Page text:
I woke up in June 2016 determined to leave one of the best jobs I have ever had in my career at Google and decided to join a regional startup called “Careem” . I decided to leave a big salary, in the most successful company in the world working with the brightest people to come back to Egypt — What exactly was I thinking ? My father calls me crazy , my friends think I have a midlife crisis. I think I have a midlife Opportunity .. A mid life responsibility .
Here is the journey that I want to share with you:
To do that, I want you to think about a number. That number is nine. Nine years. It’s been almost nine years since December 2007.
In those nine years, my son “Ali” graduated high school in Egypt, then he graduated University in the States, moved to the UAE to work.
In those nine years, my daughter “Nour” blossomed into a beautiful young woman, and is now attending one of the toughest design schools in the world in New York; and I guarantee you, you will remember her name when you look at buildings and houses not too long from now.
In those nine years, we witnessed a world in flux, we saw recessions, uprisings and revolutions in every corner of the planet — especially home. We saw a transition of four Presidents. We saw governments come and go. We saw rules change overnight. They were changes many of us don’t agree on. Many of us have lost much in these changes. Many of us believe they’ve burnt bridges that were meant to move us forward. But in the ashes of these flames, rose a glimmer of hope. It was no ordinary phoenix rising from these ashes. It wasn’t the same phoenix from those bedtime stories our parents gave us with his flaming feathers and glowing aura. Our millennia’s phoenix would take on a binary form. Our phoenix spoke in 0’s and 1’s. Our phoenix was going everywhere.
What did our phoenix do in nine years? It disrupted the status quo.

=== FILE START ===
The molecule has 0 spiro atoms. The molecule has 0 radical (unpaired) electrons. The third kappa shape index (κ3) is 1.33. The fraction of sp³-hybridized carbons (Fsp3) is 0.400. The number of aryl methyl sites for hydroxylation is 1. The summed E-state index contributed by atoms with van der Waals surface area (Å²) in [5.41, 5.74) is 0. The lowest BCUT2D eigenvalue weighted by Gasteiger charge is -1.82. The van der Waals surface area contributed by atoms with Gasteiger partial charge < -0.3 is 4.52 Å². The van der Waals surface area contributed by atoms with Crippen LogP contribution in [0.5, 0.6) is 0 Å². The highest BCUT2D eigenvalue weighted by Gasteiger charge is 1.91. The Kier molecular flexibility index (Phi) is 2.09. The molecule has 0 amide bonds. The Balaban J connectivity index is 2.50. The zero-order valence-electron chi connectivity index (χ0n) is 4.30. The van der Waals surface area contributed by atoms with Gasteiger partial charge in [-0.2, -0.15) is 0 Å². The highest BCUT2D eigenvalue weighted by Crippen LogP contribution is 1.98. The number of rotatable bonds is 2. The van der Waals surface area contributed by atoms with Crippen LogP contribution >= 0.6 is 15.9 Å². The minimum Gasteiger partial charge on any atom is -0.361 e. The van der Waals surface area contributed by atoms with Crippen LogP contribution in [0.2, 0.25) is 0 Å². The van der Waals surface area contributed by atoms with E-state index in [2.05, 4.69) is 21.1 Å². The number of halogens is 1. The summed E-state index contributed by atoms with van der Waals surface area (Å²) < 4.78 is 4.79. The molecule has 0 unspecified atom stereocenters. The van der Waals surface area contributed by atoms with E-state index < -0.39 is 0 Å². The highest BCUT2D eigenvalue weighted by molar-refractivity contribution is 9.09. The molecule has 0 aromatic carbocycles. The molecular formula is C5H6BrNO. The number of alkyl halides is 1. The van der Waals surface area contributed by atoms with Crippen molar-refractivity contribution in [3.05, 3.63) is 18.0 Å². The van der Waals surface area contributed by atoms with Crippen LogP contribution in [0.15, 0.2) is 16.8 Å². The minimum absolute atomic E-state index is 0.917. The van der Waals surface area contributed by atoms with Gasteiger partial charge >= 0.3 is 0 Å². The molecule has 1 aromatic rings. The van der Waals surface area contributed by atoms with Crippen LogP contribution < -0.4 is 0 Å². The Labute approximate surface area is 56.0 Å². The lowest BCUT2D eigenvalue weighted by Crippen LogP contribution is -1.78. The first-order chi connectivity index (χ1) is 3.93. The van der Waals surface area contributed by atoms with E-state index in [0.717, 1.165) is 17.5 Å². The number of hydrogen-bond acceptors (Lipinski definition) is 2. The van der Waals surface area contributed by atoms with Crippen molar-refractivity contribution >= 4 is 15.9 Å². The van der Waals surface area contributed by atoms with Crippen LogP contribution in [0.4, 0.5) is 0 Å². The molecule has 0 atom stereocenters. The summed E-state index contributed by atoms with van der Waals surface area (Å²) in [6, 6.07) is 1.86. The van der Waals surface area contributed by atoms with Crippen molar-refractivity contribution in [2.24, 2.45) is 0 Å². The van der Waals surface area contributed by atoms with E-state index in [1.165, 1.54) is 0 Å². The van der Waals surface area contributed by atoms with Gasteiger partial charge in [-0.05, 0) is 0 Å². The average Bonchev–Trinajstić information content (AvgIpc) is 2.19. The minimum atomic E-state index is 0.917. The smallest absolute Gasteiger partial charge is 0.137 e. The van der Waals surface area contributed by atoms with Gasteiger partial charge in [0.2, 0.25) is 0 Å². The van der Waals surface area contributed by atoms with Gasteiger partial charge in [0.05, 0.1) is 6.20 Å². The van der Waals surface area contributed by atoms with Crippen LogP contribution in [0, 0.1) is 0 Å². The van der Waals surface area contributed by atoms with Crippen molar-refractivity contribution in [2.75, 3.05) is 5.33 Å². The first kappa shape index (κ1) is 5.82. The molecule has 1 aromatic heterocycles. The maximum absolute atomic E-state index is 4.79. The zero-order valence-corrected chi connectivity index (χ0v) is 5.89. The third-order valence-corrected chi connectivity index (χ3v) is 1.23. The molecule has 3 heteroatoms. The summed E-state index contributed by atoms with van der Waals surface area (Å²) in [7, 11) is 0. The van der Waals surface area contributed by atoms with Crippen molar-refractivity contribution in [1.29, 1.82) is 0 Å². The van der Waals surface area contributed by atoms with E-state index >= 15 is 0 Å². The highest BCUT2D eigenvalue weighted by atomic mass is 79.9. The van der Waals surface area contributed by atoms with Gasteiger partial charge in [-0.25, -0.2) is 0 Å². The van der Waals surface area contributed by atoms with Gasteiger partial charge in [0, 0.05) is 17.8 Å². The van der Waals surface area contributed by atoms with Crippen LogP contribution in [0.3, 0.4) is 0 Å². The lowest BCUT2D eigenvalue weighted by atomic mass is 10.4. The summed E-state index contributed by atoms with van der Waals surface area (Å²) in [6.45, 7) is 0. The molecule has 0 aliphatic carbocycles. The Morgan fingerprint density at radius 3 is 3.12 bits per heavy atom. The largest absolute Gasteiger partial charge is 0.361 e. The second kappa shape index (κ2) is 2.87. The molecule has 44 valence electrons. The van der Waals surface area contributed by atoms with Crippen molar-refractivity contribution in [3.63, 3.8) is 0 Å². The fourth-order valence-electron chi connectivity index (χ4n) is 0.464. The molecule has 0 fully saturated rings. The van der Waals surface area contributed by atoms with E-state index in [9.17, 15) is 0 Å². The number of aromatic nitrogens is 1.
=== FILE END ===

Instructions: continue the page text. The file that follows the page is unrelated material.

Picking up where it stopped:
In those nine years, Facebook — a startup by a young Harvard dropout — evolved from just another MySpace website to a full fledged media and communications publicly traded empire; amassing an online population of more than 1.5 billion people from across the world. They’ve launched solar planes. Enabled Internet access across the globe. They have literally transformed the very way we communicate and share news — as individuals and brands.
In those nine years, companies like Airbnb disrupted and re-shaped the travel and tourism industries as we know them, transforming every home and room into a potential hotel and competing with established entities like Hilton, Sheraton and many more in every city on the planet. Airbnb has more than 60 million users on its platform, with more than two million homes listed. It’s valued at more than $25 billion dollars and it covers more than 57,000 cities in 191 countries.
In those nine years, thousands upon thousands of startups erupted all over Egypt, the Middle East and indeed, the whole world. Millions of young people looked around them and realized that this world was not to their liking, and that they would challenge it and change it; one idea at a time. Syrian refugees could find hope in a new start again with startups catering to them and their cause by providing apps that paired them with those who were willing to open their homes for them. Syrian women could feel inspired by creating products and selling them to people through apps like Mumm.